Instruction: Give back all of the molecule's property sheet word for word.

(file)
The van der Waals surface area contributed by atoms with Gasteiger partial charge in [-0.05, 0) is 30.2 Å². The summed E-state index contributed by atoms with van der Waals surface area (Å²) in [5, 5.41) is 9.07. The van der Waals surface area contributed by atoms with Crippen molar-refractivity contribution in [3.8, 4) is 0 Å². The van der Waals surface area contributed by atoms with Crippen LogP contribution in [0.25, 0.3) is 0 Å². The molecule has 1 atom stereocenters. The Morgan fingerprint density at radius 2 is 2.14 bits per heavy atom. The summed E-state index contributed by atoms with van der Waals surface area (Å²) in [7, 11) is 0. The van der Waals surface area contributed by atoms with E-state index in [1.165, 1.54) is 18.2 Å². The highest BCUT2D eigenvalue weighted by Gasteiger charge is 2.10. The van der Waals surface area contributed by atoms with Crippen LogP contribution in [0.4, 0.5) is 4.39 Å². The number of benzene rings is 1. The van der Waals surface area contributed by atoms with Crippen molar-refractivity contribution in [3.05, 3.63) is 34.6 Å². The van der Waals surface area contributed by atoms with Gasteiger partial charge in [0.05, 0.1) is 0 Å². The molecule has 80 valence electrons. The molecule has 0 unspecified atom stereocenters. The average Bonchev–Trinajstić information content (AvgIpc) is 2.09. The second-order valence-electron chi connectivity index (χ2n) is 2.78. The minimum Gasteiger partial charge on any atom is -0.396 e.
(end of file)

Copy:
The van der Waals surface area contributed by atoms with Gasteiger partial charge in [-0.05, 0) is 30.2 Å². The summed E-state index contributed by atoms with van der Waals surface area (Å²) in [5, 5.41) is 9.07. The van der Waals surface area contributed by atoms with Crippen molar-refractivity contribution in [3.8, 4) is 0 Å². The van der Waals surface area contributed by atoms with Crippen LogP contribution in [0.25, 0.3) is 0 Å². The molecule has 1 atom stereocenters. The Morgan fingerprint density at radius 2 is 2.14 bits per heavy atom. The summed E-state index contributed by atoms with van der Waals surface area (Å²) in [7, 11) is 0. The van der Waals surface area contributed by atoms with E-state index in [1.165, 1.54) is 18.2 Å². The highest BCUT2D eigenvalue weighted by Gasteiger charge is 2.10. The van der Waals surface area contributed by atoms with Crippen LogP contribution in [0.4, 0.5) is 4.39 Å². The number of benzene rings is 1. The van der Waals surface area contributed by atoms with Crippen molar-refractivity contribution in [3.05, 3.63) is 34.6 Å². The van der Waals surface area contributed by atoms with Gasteiger partial charge in [0.05, 0.1) is 0 Å². The molecule has 80 valence electrons. The molecule has 0 unspecified atom stereocenters. The average Bonchev–Trinajstić information content (AvgIpc) is 2.09. The second-order valence-electron chi connectivity index (χ2n) is 2.78. The minimum Gasteiger partial charge on any atom is -0.396 e.